However, $fh needn't be an IO::File object. Because Perl does late binding, the only requirement on $fh is that it be blessed into a package that has a print method. This means that you can easily create and use alternate implementations of print. The HTML::Stream POD provides this example.
package StringHandle;

sub new 
{
    my $class = shift;
    my $sh    = '';
    bless \$sh, $class;
}

sub print
{
    my $sh = shift;
    $$sh  .= join('', @_);
}

package main;
use HTML::Stream;

my $sh     = new StringHandle;
my $stream = new HTML::Stream $sh;
A StringHandle object has a reference to a single string, and the StringHandle::print method simply appends its arguments to that string. HTML::Stream then outputs to this string, rather than to a file.

In the context of Perl, all this may seem unremarkable. In other languages, however, it can be difficult or impossible.

The 2x2 ways to call a method

The usual idiom for creating and using an object in Perl is something like this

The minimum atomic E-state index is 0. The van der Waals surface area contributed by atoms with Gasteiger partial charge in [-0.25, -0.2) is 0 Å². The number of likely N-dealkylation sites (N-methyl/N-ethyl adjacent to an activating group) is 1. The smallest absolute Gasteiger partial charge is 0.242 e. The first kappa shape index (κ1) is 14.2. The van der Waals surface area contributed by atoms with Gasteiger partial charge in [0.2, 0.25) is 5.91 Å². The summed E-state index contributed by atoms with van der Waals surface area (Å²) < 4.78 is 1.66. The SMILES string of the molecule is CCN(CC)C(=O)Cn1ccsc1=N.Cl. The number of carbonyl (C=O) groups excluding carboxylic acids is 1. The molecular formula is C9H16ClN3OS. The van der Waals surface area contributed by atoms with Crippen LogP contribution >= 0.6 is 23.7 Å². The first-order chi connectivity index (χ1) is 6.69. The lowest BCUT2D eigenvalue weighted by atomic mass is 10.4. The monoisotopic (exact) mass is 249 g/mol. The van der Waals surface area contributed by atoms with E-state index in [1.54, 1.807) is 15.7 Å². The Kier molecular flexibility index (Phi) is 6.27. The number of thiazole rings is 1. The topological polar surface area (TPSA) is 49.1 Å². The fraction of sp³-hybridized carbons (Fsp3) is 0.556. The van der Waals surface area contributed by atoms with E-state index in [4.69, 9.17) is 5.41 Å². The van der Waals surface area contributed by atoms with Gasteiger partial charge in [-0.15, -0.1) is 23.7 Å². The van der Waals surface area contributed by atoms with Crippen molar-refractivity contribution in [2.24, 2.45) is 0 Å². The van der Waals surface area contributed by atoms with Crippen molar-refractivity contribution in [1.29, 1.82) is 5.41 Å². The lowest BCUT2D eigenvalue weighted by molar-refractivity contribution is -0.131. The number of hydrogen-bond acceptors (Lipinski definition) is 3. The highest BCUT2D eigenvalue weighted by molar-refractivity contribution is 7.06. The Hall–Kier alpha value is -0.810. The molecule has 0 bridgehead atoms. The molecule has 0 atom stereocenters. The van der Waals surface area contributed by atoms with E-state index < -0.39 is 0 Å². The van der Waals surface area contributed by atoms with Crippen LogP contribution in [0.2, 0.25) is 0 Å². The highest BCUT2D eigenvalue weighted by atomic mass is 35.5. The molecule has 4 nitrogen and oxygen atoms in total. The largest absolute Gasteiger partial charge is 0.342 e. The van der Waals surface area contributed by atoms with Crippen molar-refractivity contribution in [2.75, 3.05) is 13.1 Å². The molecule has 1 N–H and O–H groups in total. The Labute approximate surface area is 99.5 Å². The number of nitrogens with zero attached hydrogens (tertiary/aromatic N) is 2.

my $circle = new Circle $x, $y, $radius;
$circle->draw($color, $weight);
If you look inside the Circle package, you'll find that new and draw are both subroutines. But they seem to be used differently: draw is called with the arrow operator, while new isn't; draw is called on a $circle object, while new is called on the Circle package.

There are actually two separate distinctions wound up together here: the distinction between direct and indirect syntax, and the distinction between class and instance methods. These distinctions combine to make four different ways to call a method. All four are in use, so it is worth sorting them out.

Direct vs. Indirect

Perl provides two different method call syntaxes: direct and indirect.